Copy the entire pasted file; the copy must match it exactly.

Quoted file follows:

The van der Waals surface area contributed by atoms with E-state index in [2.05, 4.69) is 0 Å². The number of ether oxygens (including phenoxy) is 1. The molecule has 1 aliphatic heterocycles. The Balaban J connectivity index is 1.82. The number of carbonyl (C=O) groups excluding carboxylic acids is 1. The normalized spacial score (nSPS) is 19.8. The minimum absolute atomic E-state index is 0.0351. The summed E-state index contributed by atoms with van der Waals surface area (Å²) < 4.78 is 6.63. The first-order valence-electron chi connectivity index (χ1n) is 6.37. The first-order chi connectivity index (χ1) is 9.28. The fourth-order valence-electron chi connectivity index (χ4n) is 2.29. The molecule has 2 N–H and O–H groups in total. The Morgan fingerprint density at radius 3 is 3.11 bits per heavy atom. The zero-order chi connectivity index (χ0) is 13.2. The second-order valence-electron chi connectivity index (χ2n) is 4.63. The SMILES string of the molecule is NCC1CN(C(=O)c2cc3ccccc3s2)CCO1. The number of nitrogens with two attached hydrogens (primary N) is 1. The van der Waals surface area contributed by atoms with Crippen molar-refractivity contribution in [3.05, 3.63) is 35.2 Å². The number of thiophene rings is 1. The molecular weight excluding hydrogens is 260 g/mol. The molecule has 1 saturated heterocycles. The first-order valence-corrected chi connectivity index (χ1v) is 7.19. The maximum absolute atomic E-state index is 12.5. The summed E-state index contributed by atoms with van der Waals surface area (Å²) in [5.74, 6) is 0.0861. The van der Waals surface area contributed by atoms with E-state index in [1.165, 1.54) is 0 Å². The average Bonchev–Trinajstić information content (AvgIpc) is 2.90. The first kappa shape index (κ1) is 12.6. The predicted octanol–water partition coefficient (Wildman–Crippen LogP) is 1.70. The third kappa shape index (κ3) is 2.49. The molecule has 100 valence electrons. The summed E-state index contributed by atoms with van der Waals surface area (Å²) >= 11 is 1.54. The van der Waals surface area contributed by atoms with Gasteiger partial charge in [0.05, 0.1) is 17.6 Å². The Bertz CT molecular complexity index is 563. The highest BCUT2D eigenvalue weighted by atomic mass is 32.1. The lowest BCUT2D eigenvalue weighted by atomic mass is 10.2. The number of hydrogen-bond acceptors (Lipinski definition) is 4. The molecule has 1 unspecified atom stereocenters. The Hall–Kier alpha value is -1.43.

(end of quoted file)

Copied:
The van der Waals surface area contributed by atoms with E-state index in [2.05, 4.69) is 0 Å². The number of ether oxygens (including phenoxy) is 1. The molecule has 1 aliphatic heterocycles. The Balaban J connectivity index is 1.82. The number of carbonyl (C=O) groups excluding carboxylic acids is 1. The normalized spacial score (nSPS) is 19.8. The minimum absolute atomic E-state index is 0.0351. The summed E-state index contributed by atoms with van der Waals surface area (Å²) < 4.78 is 6.63. The first-order valence-electron chi connectivity index (χ1n) is 6.37. The first-order chi connectivity index (χ1) is 9.28. The fourth-order valence-electron chi connectivity index (χ4n) is 2.29. The molecule has 2 N–H and O–H groups in total. The Morgan fingerprint density at radius 3 is 3.11 bits per heavy atom. The zero-order chi connectivity index (χ0) is 13.2. The second-order valence-electron chi connectivity index (χ2n) is 4.63. The SMILES string of the molecule is NCC1CN(C(=O)c2cc3ccccc3s2)CCO1. The number of nitrogens with two attached hydrogens (primary N) is 1. The van der Waals surface area contributed by atoms with Crippen molar-refractivity contribution in [3.05, 3.63) is 35.2 Å². The number of thiophene rings is 1. The molecular weight excluding hydrogens is 260 g/mol. The molecule has 1 saturated heterocycles. The first-order valence-corrected chi connectivity index (χ1v) is 7.19. The maximum absolute atomic E-state index is 12.5. The summed E-state index contributed by atoms with van der Waals surface area (Å²) in [5.74, 6) is 0.0861. The van der Waals surface area contributed by atoms with E-state index in [1.165, 1.54) is 0 Å². The average Bonchev–Trinajstić information content (AvgIpc) is 2.90. The first kappa shape index (κ1) is 12.6. The predicted octanol–water partition coefficient (Wildman–Crippen LogP) is 1.70. The third kappa shape index (κ3) is 2.49. The molecule has 100 valence electrons. The summed E-state index contributed by atoms with van der Waals surface area (Å²) >= 11 is 1.54. The van der Waals surface area contributed by atoms with Gasteiger partial charge in [0.05, 0.1) is 17.6 Å². The Bertz CT molecular complexity index is 563. The highest BCUT2D eigenvalue weighted by atomic mass is 32.1. The lowest BCUT2D eigenvalue weighted by atomic mass is 10.2. The number of hydrogen-bond acceptors (Lipinski definition) is 4. The molecule has 1 unspecified atom stereocenters. The Hall–Kier alpha value is -1.43.